I’ve always loved buttermilk. My mom used to drink it straight in the summer to keep cool (that’s a scientific fact apparently!) and my grandmother made the most delicious buttermilk frosting among other things (also a verifiable fact! ). It was a staple in our house for baking, dressings, marinating “oven fried chicken” and even for skin treatments (we used it for loads of things including sunburns!). I don’t know if I ever opened the fridge without seeing a small pitcher of the liquid gold there on the upper right shelf.
Only recently did I make the connection that it was a PITCHER of buttermilk instead of a carton. My family never bought buttermilk. They made it.
Of course, we’re talking about cultured buttermilk here, which is what most people think of nowadays when you say the word. Traditional buttermilk is the very thin, watery yellowy-green liquid left over from the process of making butter (it’s also wonderful for baking and a nice little drink on its own!).
Cultured buttermilk, on the other hand, is what you find in stores today: rich, thick, tangy sunshine. Kind of like drinking liquidy yogurt. Yum.
It’s good for you, too. . .contrary to what the name might suggest, it’s not buttery. It’s actually very low in fat and can even be made from skim milk. Here are some tidbits from the website Livestrong:
Because buttermilk contains healthy bacteria called probiotics, it passes easily through the digestive system. The living microorganisms transfer into your stomach and colon to help you maintain a healthy digestive system. In the gut, probiotics manufacture vital vitamins, protect your colon from carcinogens and other free radicals and boost your immune system. The probiotics in buttermilk protect your body against cardiovascular disease by helping your body manufacture important nutrients necessary for optimum health.
Like milk, buttermilk is loaded with B12, phosphorous and potassium, important sources of energy. It is high in protein, an effective muscle-building ingredient. Buttermilk also is an effective source of calcium, vital for strong teeth and bones. Sufficient calcium intake helps you prevent osteoporosis and assists your body with blood clotting. It helps reduce muscle contractions and is necessary to maintain a regular heartbeat. The calcium in buttermilk is higher than that found in whole milk because calcium does not reside in the fat found in dairy products.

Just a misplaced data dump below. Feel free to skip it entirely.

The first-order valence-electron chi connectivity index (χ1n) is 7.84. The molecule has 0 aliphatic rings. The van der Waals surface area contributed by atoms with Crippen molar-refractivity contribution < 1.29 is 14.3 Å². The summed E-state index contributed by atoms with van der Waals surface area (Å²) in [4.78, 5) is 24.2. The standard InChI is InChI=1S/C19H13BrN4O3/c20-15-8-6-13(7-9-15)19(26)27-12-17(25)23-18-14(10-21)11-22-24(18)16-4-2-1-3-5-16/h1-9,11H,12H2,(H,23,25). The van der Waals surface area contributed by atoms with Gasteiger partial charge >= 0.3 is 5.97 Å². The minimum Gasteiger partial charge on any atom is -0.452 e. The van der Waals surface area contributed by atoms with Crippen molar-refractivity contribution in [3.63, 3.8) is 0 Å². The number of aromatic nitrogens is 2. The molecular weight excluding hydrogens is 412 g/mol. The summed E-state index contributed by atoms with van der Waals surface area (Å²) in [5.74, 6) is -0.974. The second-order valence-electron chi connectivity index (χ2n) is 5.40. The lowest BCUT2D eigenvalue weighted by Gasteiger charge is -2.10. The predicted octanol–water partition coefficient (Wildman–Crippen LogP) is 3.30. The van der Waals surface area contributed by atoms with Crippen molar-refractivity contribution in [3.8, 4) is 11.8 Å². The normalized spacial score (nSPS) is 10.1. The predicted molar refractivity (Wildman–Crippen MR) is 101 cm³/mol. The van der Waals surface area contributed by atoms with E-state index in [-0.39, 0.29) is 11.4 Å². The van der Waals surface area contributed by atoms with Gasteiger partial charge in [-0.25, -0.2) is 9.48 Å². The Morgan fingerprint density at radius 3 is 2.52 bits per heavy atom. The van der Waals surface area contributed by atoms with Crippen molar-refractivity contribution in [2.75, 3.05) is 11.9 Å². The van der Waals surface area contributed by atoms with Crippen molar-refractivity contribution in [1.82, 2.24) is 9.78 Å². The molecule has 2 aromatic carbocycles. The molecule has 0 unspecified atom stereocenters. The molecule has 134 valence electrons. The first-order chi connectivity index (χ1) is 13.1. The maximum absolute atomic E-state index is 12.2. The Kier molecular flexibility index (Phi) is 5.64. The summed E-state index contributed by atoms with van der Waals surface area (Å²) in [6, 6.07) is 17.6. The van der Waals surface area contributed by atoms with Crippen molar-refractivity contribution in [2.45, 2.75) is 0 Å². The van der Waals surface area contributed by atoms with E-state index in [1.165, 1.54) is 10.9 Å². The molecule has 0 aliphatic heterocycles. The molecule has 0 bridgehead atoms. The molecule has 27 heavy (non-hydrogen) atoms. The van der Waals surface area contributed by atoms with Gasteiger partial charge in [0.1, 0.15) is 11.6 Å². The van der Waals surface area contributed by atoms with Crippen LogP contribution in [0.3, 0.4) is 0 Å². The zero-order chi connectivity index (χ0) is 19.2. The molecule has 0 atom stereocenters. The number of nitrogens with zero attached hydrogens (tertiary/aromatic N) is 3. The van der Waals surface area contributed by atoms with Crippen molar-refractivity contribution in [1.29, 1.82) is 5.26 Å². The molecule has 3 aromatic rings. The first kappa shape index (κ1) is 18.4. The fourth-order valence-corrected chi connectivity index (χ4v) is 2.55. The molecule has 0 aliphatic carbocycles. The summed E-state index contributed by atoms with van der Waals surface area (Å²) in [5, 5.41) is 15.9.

Interesting, huh? Who knew? Cardiovascular health? Boosted immune system? Digestive improvements? Count me in!
Store bought stuff can get pricey, though. . .last I checked, my local Safeway has Knudsen’s brand for about $3.19 per quart. That’s over $12 a gallon! While I know that you can get store brands a bit cheaper, or catch it on sale, it’s still a whole lot more than regular milk is per gallon and can be a sizable financial investment. . .especially if you use it frequently. So what’s a Practical Pioneer to do? Make your own!
And boy, how easy it is! Want to know how?
- Get a clean quart mason jar, with a lid
- add a half cup of cultured buttermilk (either from the store or a friend’s starter)
- add milk until you are about an inch from the top. . .skim, low fat or whole fat works.
- Replace the lid and shake to mix very well.
- Set in a warm spot (I put it behind my wood stove in the winter), out of the sun.
- Leave it alone for 24 hours.
- It will become thickened in that time and ready for use.
- Refrigerate whatever you don’t need immediately and use within two weeks.
You can keep re-culturing milk pretty much forever, too, to keep a constant supply of fresh buttermilk at hand. Drink a small glass each day to boost your overall health or use in your favorite food and beauty recipes . . . and don’t forget to keep it going!
Easy and inexpensive!